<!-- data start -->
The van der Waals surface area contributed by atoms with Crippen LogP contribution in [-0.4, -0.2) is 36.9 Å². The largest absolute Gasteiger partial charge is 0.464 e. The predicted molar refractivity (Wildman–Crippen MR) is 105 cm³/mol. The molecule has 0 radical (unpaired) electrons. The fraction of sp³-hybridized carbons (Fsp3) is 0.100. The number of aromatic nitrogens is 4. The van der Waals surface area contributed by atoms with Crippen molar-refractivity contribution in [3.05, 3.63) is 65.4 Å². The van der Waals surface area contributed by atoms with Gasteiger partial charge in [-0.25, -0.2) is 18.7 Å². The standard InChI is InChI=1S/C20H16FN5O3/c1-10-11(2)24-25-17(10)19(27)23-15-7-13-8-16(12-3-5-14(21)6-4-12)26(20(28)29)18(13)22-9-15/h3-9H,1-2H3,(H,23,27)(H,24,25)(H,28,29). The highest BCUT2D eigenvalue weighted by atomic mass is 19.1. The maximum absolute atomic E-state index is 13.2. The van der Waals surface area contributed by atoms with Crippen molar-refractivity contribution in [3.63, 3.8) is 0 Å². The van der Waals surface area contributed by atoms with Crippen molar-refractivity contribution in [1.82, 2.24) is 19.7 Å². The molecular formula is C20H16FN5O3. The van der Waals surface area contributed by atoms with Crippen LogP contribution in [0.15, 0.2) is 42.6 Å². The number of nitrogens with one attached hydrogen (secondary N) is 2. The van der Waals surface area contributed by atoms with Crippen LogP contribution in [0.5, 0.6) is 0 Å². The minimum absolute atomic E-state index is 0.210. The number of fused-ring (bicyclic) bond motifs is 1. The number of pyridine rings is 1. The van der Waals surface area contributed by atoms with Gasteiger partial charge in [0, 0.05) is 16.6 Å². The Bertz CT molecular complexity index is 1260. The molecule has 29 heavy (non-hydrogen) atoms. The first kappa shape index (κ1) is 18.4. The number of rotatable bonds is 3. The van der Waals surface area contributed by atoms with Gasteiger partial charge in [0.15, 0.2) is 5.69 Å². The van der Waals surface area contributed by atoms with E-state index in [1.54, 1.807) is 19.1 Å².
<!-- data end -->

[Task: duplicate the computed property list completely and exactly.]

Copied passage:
The van der Waals surface area contributed by atoms with Crippen LogP contribution in [-0.4, -0.2) is 36.9 Å². The largest absolute Gasteiger partial charge is 0.464 e. The predicted molar refractivity (Wildman–Crippen MR) is 105 cm³/mol. The molecule has 0 radical (unpaired) electrons. The fraction of sp³-hybridized carbons (Fsp3) is 0.100. The number of aromatic nitrogens is 4. The van der Waals surface area contributed by atoms with Crippen molar-refractivity contribution in [3.05, 3.63) is 65.4 Å². The van der Waals surface area contributed by atoms with Gasteiger partial charge in [-0.25, -0.2) is 18.7 Å². The standard InChI is InChI=1S/C20H16FN5O3/c1-10-11(2)24-25-17(10)19(27)23-15-7-13-8-16(12-3-5-14(21)6-4-12)26(20(28)29)18(13)22-9-15/h3-9H,1-2H3,(H,23,27)(H,24,25)(H,28,29). The highest BCUT2D eigenvalue weighted by atomic mass is 19.1. The maximum absolute atomic E-state index is 13.2. The van der Waals surface area contributed by atoms with Crippen molar-refractivity contribution in [3.63, 3.8) is 0 Å². The van der Waals surface area contributed by atoms with Crippen molar-refractivity contribution in [1.82, 2.24) is 19.7 Å². The molecular formula is C20H16FN5O3. The van der Waals surface area contributed by atoms with Crippen LogP contribution in [0.15, 0.2) is 42.6 Å². The number of nitrogens with one attached hydrogen (secondary N) is 2. The van der Waals surface area contributed by atoms with Crippen LogP contribution in [0.5, 0.6) is 0 Å². The minimum absolute atomic E-state index is 0.210. The number of fused-ring (bicyclic) bond motifs is 1. The number of pyridine rings is 1. The van der Waals surface area contributed by atoms with Gasteiger partial charge in [0, 0.05) is 16.6 Å². The Bertz CT molecular complexity index is 1260. The molecule has 29 heavy (non-hydrogen) atoms. The first kappa shape index (κ1) is 18.4. The number of rotatable bonds is 3. The van der Waals surface area contributed by atoms with Gasteiger partial charge in [0.15, 0.2) is 5.69 Å². The van der Waals surface area contributed by atoms with E-state index in [1.54, 1.807) is 19.1 Å².